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Oliver VII by Antal Szerb
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Nov 14, 2010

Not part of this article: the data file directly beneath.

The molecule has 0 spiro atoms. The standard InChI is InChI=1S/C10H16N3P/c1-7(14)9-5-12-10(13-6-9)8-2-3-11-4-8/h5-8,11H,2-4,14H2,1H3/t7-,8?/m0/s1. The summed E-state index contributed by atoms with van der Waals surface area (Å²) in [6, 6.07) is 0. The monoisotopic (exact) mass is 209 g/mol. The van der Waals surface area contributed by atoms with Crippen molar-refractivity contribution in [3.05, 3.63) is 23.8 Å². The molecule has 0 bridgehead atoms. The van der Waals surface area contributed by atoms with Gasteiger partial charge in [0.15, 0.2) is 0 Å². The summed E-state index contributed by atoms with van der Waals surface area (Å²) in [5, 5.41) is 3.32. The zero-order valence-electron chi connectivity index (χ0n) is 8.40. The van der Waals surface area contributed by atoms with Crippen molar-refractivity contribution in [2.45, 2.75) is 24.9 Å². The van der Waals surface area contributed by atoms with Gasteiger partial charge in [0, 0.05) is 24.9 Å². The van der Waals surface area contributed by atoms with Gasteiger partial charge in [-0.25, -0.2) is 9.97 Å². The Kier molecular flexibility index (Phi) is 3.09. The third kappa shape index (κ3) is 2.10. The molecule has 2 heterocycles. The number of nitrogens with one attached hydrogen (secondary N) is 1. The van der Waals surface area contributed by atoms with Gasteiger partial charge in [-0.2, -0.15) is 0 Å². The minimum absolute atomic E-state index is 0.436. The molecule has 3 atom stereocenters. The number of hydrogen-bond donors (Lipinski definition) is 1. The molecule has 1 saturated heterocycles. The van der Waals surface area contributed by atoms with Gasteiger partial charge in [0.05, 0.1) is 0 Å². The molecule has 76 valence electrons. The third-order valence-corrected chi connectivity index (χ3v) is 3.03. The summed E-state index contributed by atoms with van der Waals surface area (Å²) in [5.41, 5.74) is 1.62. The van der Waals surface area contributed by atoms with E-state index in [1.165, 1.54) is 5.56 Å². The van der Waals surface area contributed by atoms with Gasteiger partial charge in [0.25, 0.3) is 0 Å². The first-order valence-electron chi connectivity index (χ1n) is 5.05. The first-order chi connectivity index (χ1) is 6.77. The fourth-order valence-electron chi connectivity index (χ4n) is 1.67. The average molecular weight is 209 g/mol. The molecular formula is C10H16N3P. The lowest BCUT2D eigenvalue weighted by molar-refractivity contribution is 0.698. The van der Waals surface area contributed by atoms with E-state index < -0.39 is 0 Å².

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Szerb, Antal. OLIVER VII. (1942; this ed. 2007). ***. Szerb was an Hungarian novelist who published most of his books during the 1930s and 1940s. He was ultimately executed in a Nazi prison camp in 1945 for being a Jew by descent, although he was a practicing Catholic. He turned down several offers that could have led to his freedom, but refused them because he did not want to leave his friends and relatives in the camp without him. He is one of the few Hungarians who still have books in print in English. When on vacation in Hungary several years ago, I asked our guide – a young woman who was doing a post-doctorate in literature – who were some favorite Hungarian authors that I, as an American, might know, she hesitated for a long time. The only writer that she could come up with was F. Molnar (sp?), whose plays I remembered having to read as a student years ago. She made the comment that “the only people who speak Hungarian were Hungarians.” There is a connection with Finnish, but that doesn’t help much either. Anyway...this was Szerb’s last novel. To give you an idea of what it’s like, use the following recipe: take the situations of a P. G. Wodehouse novel and mix them with the plots of Evelyn Waugh. Stir in the situations often used by Oscar Wilde and Luigi Pirandello in their plays (add in Shakespeare, too). Gently mix in plot lines from “The Mouse That Roared,” and some Marx Brothers movies. Let these rest for a while, and soon you will have this novel. It’s the story of a king who is tired of being a king and wants to live the life of an ordinary citizen – just to find out what it is like. His kingdom is Alturia, and he is King Oliver VII. Alturia is an obscure central European state that is on the verge of bankruptcy, but is famous for its sardines and wines. A businessman from the nearby country of Norlandia, Coltor, has approached the governing body of Alturia, seeking to purchase a monopoly on its main products. Although the king has signed the agreement, he only does so knowing that he will be soon forced out of his throne by a popular uprising that he has instigated and organized. He will be forced to flee his country and go into exile. This is obviously to his liking because it will give him a chance to experience life as a common man. He and much of his staff flee to Venice, where he takes on the identity of Oscar, a beard that is supposed to hide his real identity. He is soon recruited by a bunch of con men to pretend that he is Oliver VII because he looks so much like the king in exile. He soon finds that he is working with the con men impersonating himself and dealing with Coltor once again. During this process, he soon learns more about himself and what it is like to be king and what being so really means. The story is told with humor and wit, but is mostly a variation on the oft-used mistaken identity premise that we have had with us since the time of Shakespeare – if not before. The book is entertaining, but doesn’t support the raves of the blurbs – although the most enthusiastic blurber is Ali Smith, an unknown to me. His comment makes me wonder: "His novels (Szerb’s) transform farce into poetry, comic melancholy into a kind of self-effacing grace...Antal Szerb is one of the great European writers.” We all have a right to an opinion.

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